A statement issued by a presidential spokesman, Femi Adesina, recalled that Marshal Idriss Deby  President of the country, had died in a battle last month, while leading troops to confront insurgents, who had come in through Libya.
“The country set up the transitional council, headed by the son of the deceased, and a return to democratic order is expected in 18 months,” the statement added.
The President, while speaking to his visitor, said: “We are bound together by culture and geography, and we will help in all ways we can.
“Nigerians know and appreciate the role Chad played in helping us to combat terrorism, and we will continue the collaboration,” said the president.
Buhari said Chad should not hesitate to ask for help in areas it deemed necessary as the late Marshal Itno “was a personal friend, and a friend of Nigeria, and Chad has been very steadfast in defending Nigeria.”
The President, who said Nigeria would help strengthen the Lake Chad Basin Commission and the Multinational Joint Task Force (MNJTF), added, “We will also help you to ensure a smooth transition in 18 months, as you have promised your people.”
Lt. Gen. Itno, who thanked Nigeria for the solidarity shown after the passage of the former President, noted that the main objective of the Transitional Military Council “is the security and cohesion of our country.”
He recommitted to democratic, free, fair polls in 18 months, telling President Buhari: “You were very close to Marshal Itno. I’m here to reaffirm that relationship, and for you to support our transition. We rely on our brother country Nigeria, as we have shared history, culture and geography. We are ready to be guided by you in our journey to constitutional rule.”

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I’ll always be mayor for all Londoners, says Sadiq Khan

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Newly elected London major, Sadiq Khan has said he is humbled by his election for a second term, promising to always remain a mayor for all Londoners.

Labour’s Sadiq Khan won the election by beating Conservative rival Shaun Bailey.

He won 55.2% of the popular vote, after entering a run-off with Mr Bailey when neither managed to secure a majority in the first round of voting.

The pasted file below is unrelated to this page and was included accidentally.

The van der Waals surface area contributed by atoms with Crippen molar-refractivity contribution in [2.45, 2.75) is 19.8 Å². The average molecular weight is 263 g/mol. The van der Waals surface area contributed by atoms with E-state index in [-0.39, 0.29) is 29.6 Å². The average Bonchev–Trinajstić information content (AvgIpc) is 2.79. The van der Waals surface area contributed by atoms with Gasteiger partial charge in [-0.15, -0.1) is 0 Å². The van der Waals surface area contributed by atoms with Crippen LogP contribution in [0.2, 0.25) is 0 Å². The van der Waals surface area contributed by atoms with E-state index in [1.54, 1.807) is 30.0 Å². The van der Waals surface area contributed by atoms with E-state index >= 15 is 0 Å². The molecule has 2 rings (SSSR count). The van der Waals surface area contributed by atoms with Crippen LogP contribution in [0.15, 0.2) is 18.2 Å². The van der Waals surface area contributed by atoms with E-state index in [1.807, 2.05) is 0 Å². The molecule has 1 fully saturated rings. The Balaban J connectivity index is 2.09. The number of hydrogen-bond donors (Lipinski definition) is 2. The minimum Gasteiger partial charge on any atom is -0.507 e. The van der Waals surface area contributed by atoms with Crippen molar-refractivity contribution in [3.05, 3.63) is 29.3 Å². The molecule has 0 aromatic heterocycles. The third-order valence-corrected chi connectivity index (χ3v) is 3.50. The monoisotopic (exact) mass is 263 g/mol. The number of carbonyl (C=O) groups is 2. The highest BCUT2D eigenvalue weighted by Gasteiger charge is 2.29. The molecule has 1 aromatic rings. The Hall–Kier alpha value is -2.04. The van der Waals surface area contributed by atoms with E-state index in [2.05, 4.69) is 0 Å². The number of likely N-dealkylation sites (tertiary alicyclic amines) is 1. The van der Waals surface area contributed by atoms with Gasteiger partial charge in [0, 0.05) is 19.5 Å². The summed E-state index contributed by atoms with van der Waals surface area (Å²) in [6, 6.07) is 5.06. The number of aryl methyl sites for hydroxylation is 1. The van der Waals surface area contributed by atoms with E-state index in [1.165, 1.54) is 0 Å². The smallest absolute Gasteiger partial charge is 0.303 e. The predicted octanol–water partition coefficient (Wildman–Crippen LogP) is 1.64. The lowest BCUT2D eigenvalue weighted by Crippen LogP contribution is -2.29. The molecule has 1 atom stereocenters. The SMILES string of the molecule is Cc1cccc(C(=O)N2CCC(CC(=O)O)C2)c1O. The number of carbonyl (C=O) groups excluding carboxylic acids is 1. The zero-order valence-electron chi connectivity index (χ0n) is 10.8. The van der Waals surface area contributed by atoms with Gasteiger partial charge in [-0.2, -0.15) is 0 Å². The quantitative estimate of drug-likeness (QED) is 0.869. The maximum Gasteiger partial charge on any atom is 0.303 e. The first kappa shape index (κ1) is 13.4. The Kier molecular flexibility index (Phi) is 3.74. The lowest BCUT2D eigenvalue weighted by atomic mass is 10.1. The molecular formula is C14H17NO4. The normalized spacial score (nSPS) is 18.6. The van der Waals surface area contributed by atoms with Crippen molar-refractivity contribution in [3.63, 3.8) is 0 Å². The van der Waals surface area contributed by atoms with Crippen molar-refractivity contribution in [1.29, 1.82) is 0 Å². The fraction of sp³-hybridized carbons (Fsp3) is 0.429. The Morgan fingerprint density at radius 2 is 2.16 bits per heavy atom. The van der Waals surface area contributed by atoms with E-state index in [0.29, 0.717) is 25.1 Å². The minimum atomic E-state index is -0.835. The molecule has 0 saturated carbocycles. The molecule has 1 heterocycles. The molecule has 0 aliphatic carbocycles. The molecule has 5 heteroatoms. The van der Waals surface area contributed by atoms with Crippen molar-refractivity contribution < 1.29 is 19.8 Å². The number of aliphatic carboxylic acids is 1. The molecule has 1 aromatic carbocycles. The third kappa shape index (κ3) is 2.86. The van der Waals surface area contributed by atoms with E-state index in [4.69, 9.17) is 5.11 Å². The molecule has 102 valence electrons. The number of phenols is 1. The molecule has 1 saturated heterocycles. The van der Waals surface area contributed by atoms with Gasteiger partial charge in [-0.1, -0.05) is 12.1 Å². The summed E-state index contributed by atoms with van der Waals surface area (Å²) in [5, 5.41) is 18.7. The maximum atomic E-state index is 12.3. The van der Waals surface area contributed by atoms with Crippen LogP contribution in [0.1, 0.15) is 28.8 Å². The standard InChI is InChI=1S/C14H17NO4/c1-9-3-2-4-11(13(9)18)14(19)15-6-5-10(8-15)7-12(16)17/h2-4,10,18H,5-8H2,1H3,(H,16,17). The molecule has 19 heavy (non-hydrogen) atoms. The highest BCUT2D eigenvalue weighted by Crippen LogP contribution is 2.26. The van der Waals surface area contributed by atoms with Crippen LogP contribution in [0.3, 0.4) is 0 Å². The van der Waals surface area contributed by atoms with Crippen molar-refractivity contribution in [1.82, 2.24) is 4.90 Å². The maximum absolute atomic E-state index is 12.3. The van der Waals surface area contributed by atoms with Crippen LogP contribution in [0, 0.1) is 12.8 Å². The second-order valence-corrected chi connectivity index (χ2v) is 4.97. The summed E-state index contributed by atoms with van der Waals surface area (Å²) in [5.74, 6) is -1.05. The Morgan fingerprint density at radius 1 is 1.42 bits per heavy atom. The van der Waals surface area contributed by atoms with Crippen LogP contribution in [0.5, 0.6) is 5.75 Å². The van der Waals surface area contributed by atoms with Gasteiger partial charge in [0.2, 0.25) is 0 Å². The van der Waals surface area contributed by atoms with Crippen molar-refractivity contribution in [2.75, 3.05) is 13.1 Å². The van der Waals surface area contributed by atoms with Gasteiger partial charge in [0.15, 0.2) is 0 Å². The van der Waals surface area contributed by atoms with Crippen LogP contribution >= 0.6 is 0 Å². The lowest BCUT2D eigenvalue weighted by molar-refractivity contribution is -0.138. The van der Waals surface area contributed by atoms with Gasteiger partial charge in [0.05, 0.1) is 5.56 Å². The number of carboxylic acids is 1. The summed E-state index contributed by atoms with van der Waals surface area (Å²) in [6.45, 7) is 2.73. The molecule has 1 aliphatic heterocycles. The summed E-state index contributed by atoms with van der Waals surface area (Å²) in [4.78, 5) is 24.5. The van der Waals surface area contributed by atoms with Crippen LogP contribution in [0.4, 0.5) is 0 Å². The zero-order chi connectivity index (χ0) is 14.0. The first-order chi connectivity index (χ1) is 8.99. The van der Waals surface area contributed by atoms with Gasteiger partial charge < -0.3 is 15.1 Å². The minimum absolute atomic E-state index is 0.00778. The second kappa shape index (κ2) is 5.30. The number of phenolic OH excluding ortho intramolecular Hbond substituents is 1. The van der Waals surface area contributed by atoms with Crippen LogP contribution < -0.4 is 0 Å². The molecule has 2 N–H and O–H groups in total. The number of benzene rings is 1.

The former MP became the first Muslim mayor of an EU capital city when he was elected to the role in 2016.

He spoke at the City Hall, pledging “to strain every sinew to help build a better, brighter future for London”.

The Green Party’s Sian Berry came third, while the Liberal Democrats’ Luisa Porritt was fourth.

The Lib Dems lost their deposit, as Ms Porritt failed to win more than 5% of the vote.

Elsewhere on Saturday evening, Labour lost overall control of Durham County Council while the Tories continued to make inroads in their traditional heartlands.

Sadiq Khan: ‘I never wanted to be a culture war poster boy’

Mr Khan was seen as the favourite throughout the campaign, with some pollsters predicting he would win more than half of the first-round votes.

The 51-year-old failed to reach his record-setting vote total of 2016, but won with a 228,000-vote majority.

Khan’s closest rival was Mr Bailey, who received 44.8% of the first and second-round votes, and increased the Conservative vote share by 1.6%.

Speaking after the results were announced, Mr Khan said, “I will always be a mayor for all Londoners, working to improve the lives of every single person in this city.

“The results of the elections around the UK show our country, and even our city, remains deeply divided.

“The scars of Brexit have yet to heal. A crude culture war is pushing us further apart.”